Friday, July 22, 2016

The False Immunity of Being White

A few years ago, I got a flu shot. I don't usually get one - no particular reason other than no good reason to get one. But that year, ilana was getting one and I thought, "Why not?"

We didn't have health insurance, so we got it at a pharmacy. I kind of hate getting shots (likely another reason I hadn't gotten them often) and so felt a bit woozy during and after. They had me lie down and rest, and then I could get up and move around. I felt pretty sick for a couple of days - fever and all - when we called the pharmacy they said that can happen. It passed and I didn't get the flu that year, but I don't usually get it. Ironically, I did cancel classes that week due to the severity of my reaction to the innoculation - I did understand that one week sick is better than multiple weeks.

Why do I bring this up?

I've been thinking a lot about white fragility lately, and how easy it is for those of us who are not often exposed to the pain behind racism to get overwhelmed by it. So many good fellow white people I know - dedicated, heartfelt humans and activists, everyday Janes and Joes - are simply unable to endure the log haul, emotionally and physically. Self-care, like in any area of our lives, is crucial, but I also think we whites have to accommodate for our previous lack of exposure (chosen or by-product of privilege) and lower ourselves in slowly, or we wind up leaping in and out and being inconsistent in our support of important movements.

Innoculation a, by design, give us tiny exposures to a disease in order to build our immune systems to better handle them. Racism is a disease, an endemic one, and one that is in the air and water all the time. The thing is, white people, we think we are immune. But it is a false and dangerous immunity. We simply have the privilege to not be forced to be exposed as often, to choose our exposure and its effects on us. We have to choose to breathe common air, to drink common water. Even more accurately, we drink it, we breathe it and get sick - for racism injured us, too - and somehow don't feel the injuries.

Looking at the Flint water crisis is a great
Literal metaphor and example of this. Large numbers of people who are poor, and most often of color, pay the true environmental price of the computers and technologies of the privileges enjoyed by the few. When the few on top - the folks who are predominately white, and sometimes rich - hear about these prices, we are outages for a hot minute, then forget.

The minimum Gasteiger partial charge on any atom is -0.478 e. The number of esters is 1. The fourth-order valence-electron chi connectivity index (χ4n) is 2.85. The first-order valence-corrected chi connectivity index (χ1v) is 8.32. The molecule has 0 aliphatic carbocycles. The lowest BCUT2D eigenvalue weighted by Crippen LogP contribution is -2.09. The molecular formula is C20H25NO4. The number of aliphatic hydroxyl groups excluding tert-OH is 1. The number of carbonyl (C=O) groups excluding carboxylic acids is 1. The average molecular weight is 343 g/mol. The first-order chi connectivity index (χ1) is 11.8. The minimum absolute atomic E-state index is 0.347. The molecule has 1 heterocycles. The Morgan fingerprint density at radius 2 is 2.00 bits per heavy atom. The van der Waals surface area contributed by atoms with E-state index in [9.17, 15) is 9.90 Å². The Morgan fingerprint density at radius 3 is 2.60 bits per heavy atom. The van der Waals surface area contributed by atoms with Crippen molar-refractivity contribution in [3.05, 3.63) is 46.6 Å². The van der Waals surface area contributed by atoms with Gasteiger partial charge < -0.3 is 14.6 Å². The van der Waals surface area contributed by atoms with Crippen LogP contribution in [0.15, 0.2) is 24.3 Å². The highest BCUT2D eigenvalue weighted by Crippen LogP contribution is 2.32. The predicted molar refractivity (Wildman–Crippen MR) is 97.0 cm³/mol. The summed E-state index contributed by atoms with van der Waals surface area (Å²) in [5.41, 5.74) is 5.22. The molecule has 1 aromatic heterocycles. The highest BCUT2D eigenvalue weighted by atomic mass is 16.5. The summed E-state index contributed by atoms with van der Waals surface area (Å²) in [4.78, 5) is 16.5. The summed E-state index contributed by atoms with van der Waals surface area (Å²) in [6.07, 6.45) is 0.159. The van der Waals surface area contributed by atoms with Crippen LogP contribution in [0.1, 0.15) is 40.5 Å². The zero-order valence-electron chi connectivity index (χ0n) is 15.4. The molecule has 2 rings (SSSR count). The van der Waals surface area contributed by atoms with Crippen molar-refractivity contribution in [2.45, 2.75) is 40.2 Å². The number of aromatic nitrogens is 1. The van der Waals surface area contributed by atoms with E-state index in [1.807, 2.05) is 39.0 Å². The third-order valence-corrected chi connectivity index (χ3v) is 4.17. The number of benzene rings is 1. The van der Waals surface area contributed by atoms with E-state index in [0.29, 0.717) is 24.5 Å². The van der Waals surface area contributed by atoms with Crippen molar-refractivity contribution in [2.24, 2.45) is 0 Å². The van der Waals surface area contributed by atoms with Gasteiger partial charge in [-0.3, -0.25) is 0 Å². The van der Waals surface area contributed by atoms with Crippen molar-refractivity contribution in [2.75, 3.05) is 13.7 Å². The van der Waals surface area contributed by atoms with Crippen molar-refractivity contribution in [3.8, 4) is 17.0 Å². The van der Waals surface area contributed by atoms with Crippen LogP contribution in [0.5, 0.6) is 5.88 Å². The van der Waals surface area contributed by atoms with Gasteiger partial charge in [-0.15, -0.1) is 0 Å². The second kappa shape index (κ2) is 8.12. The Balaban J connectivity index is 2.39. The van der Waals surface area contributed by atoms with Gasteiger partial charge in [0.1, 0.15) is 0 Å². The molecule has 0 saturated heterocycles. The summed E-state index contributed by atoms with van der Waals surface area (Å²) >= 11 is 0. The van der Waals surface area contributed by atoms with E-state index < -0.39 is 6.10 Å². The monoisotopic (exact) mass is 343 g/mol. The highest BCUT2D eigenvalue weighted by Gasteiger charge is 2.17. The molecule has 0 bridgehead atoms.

Because we can. Because media encourages us to see such things as anamolies and unconnected, as if the flu were called something different each year, instead of being variations on the same strains. Because we are so unaccustomed to, so normally unexposed to just how bad - literally and psychologically metaphorically - the air and water are. Our shock is a symptom - rather than showing our righteousness, it shows our privilege. And our indignant and impatient responses are also a sign of how unaccustomed we are to the real situations.

This is not all bad. When the people on top begin to realize how bad it is for those on bottom, if they work on it and stay sympathetic, they can actually take action to help reverse the trends. If we inoculate ourselves enough (preferably with other white people so folks of color don't have to put up with our constant questions and emotions) we can actually have the benefit of having been protected from the disease, and having realized there is no protection for anyone so long as the disease persists.

The disease of racism can only be truly overcome through obliteration. This is where innoculation as metaphor falls apart. We have to be able to abide it so we can be allies in the race for the cure - to wipe it out. But that will take a long ass time. It just will. So becoming truly immune - not just above exposure but able to abide alongside those who have no choice but to drink and breathe it - helps us to truly see it, feel it, and touch the passion needed to get rid of it.

So if you are white, and curious, expose yourself. Go gently, but persistently. When you feel worn out, take a break but come back. Don't give up. Be inspired by people of color who have written about how to keep up the good fight in the long run.

And don't wait to get your shot like I did. If one wipes you out, then maybe more regular exposure is needed. Rest for a few days and try again. Keep trying.

*My back porch apologies to all the epidemiologists and other scientists I know who may cringe and my using the flu as a metaphor. I claim poet's license here!

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